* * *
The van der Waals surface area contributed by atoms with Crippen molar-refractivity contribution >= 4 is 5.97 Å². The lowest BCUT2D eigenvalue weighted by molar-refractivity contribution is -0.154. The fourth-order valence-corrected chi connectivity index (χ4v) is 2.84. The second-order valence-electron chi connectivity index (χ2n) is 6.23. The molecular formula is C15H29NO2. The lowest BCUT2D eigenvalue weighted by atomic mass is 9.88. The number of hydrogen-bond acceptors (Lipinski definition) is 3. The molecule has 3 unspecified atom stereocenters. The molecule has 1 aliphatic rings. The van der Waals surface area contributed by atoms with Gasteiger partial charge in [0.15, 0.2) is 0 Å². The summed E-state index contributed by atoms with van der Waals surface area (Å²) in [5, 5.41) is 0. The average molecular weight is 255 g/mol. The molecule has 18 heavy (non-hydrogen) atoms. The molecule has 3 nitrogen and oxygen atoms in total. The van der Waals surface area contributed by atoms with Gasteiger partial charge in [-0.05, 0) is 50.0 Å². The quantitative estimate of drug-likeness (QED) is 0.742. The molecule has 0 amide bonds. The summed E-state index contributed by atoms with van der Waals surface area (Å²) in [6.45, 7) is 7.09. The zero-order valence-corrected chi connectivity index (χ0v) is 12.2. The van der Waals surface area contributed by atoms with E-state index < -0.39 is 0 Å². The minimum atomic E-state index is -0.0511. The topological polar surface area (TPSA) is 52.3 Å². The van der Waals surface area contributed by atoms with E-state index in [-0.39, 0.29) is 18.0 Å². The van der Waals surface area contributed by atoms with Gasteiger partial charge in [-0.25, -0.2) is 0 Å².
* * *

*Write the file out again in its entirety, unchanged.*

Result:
The van der Waals surface area contributed by atoms with Crippen molar-refractivity contribution >= 4 is 5.97 Å². The lowest BCUT2D eigenvalue weighted by molar-refractivity contribution is -0.154. The fourth-order valence-corrected chi connectivity index (χ4v) is 2.84. The second-order valence-electron chi connectivity index (χ2n) is 6.23. The molecular formula is C15H29NO2. The lowest BCUT2D eigenvalue weighted by atomic mass is 9.88. The number of hydrogen-bond acceptors (Lipinski definition) is 3. The molecule has 3 unspecified atom stereocenters. The molecule has 1 aliphatic rings. The van der Waals surface area contributed by atoms with Gasteiger partial charge in [0.15, 0.2) is 0 Å². The summed E-state index contributed by atoms with van der Waals surface area (Å²) in [5, 5.41) is 0. The average molecular weight is 255 g/mol. The molecule has 18 heavy (non-hydrogen) atoms. The molecule has 3 nitrogen and oxygen atoms in total. The van der Waals surface area contributed by atoms with Gasteiger partial charge in [-0.05, 0) is 50.0 Å². The quantitative estimate of drug-likeness (QED) is 0.742. The molecule has 0 amide bonds. The summed E-state index contributed by atoms with van der Waals surface area (Å²) in [6.45, 7) is 7.09. The zero-order valence-corrected chi connectivity index (χ0v) is 12.2. The van der Waals surface area contributed by atoms with E-state index < -0.39 is 0 Å². The minimum atomic E-state index is -0.0511. The topological polar surface area (TPSA) is 52.3 Å². The van der Waals surface area contributed by atoms with E-state index in [-0.39, 0.29) is 18.0 Å². The van der Waals surface area contributed by atoms with Gasteiger partial charge in [-0.25, -0.2) is 0 Å².